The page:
Jimmy Connors, raging over a line call in the fifth set, defaulted his semifinal match against Ivan Lendl in the Lipton International Players Championships today when he refused to continue play.

With Lendl up a service break and leading by 3-2, 30-0 in the fifth set, Connors half swung at a return he thought was long.

When the ball was called good, giving Lendl a 40-0 lead, Connors stormed the umpire's chair and screamed at umpire Jeremy Shales.

"That was not a judgment call," he said. "I didn't even play the ball, it was so far out."

Shales refused to overrule the call. He issued a delay of game warning, then issued Connors' second code violation of the match. That gave Lendl a point and a 4-2 lead.

Connors, who protested wildly, continued his refusal to play, yelling, "I won't play under these conditions -- get the supervisor and referee out here."

At that point he was issued a game penalty, giving Lendl a 5-2 advantage. Tournament supervisor Ken Farrar, along with tournament referee Allan Mills, ran onto the court and told Connors if he didn't continue play in 90 seconds he would default the match.

The match was officially ruled 1-6, 6-1, 6-2, 2-6, 5-2 (default) in favor of Lendl.

Lendl, ranked No. 1 in the world and seeded first here, will meet second-seeded Mats Wilander in Sunday's title match. Wilander advanced when fellow Swede Stefan Edberg retired early in the second set because of a pulled stomach muscle with Wilander leading, 6-4, 1-1.

Connors, who earned $28,125 for reaching the semifinals, was fined $5,000 for failing to finish the match. He also could be fined up to another $20,000 and suspended from 21 days to one year. Farrar said he will make an initial decision on the penalty and then turn the matter over to Marshall Happer, administrator of the Men's International Professional Tennis Council, who also was at the tournament.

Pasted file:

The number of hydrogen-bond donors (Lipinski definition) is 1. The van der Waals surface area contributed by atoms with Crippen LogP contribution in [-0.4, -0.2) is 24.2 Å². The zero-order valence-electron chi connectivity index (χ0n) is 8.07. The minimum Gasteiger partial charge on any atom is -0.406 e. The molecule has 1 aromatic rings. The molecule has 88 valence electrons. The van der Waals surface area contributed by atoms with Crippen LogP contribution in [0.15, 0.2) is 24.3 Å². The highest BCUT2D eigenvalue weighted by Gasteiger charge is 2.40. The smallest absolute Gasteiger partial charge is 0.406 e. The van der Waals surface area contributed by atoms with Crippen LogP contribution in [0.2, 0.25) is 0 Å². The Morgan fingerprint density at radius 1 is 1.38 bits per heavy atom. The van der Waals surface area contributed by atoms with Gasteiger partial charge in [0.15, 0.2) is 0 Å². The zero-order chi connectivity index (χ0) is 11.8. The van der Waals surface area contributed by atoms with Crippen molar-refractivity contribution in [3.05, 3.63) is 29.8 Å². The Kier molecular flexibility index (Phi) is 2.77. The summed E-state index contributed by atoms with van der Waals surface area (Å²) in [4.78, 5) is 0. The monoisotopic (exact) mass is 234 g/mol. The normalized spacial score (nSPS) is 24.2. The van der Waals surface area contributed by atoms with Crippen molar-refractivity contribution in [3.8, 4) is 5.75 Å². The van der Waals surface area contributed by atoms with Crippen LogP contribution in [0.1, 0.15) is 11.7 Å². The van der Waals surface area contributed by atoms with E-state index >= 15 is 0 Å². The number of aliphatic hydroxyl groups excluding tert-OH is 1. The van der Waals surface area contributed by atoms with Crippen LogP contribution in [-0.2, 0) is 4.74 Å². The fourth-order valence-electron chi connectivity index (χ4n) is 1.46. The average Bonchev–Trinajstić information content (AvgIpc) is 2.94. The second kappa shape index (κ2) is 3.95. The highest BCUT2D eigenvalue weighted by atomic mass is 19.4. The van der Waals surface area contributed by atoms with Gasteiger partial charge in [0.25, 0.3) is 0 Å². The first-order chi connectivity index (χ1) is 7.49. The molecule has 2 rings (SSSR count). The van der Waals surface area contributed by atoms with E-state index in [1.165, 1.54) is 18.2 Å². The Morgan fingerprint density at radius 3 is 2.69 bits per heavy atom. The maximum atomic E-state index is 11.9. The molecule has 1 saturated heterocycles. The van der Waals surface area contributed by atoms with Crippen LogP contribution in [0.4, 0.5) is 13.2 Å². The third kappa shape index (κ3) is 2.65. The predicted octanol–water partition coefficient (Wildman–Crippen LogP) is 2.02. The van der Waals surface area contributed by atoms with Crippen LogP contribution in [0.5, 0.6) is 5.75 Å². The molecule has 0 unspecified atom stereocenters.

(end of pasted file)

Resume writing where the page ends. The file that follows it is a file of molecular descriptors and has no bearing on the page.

"I had had enough," Connors said in a news conference punctuated by cheers from fans surrounding the media tent. "You can only take so much. I'm out there giving my blood. I felt I was sticking up for my rights.

"All I want the guy Shales to do is pay attention. If he's paying attention on only one side of the court, that's not good enough," said Connors. "If there's incompetence there, I don't want to play anymore."

Lendl said he felt Connors had taken the wrong approach.

"I don't think a professional should default on a bad call," Lendl said. "I've had a thousand bad calls and he's had a thousand bad calls. You can't quit because of a bad call."

Both players protested more than half a dozen calls in the match, with Connors drawing an unsportsmanlike conduct violation during the third set and Lendl drawing a ball abuse violation in the second set.

"I think the umpire lost control of the match right away," Lendl said. "I'm always having problems with this umpire . . . . I don't think the guy is very consistent."

Farrar and Mills said they felt Shales, an Englishman who is one of two MIPTC chair umpires, had done everything properly.

"I think the whole situation was handled by the book," Farrar said.

Connors, the tournament's No. 3 seed, stormed past Lendl in the opening set breaking serve in the second and fourth games. But Lendl established control in the next two sets, breaking Connors four times.

Connors won the fourth set in a 12-point eighth game when Lendl double-faulted. Lendl broke in the first game of the fifth set and survived three break points in his next two service games to take a 3-1 lead. Connors held serve and the default took place in the next game.

The women's title match -- pitting top-seeded Chris Evert Lloyd against second-seeded Steffi Graf, 16, of West Germany -- will be held Saturday.

Evert, 31, has won all five of their head-to-head matchups, never losing a set. When they met in the final of the Virginia Slims of Florida three weeks ago, Evert won nine of the final 10 games for a 6-3, 6-1 victory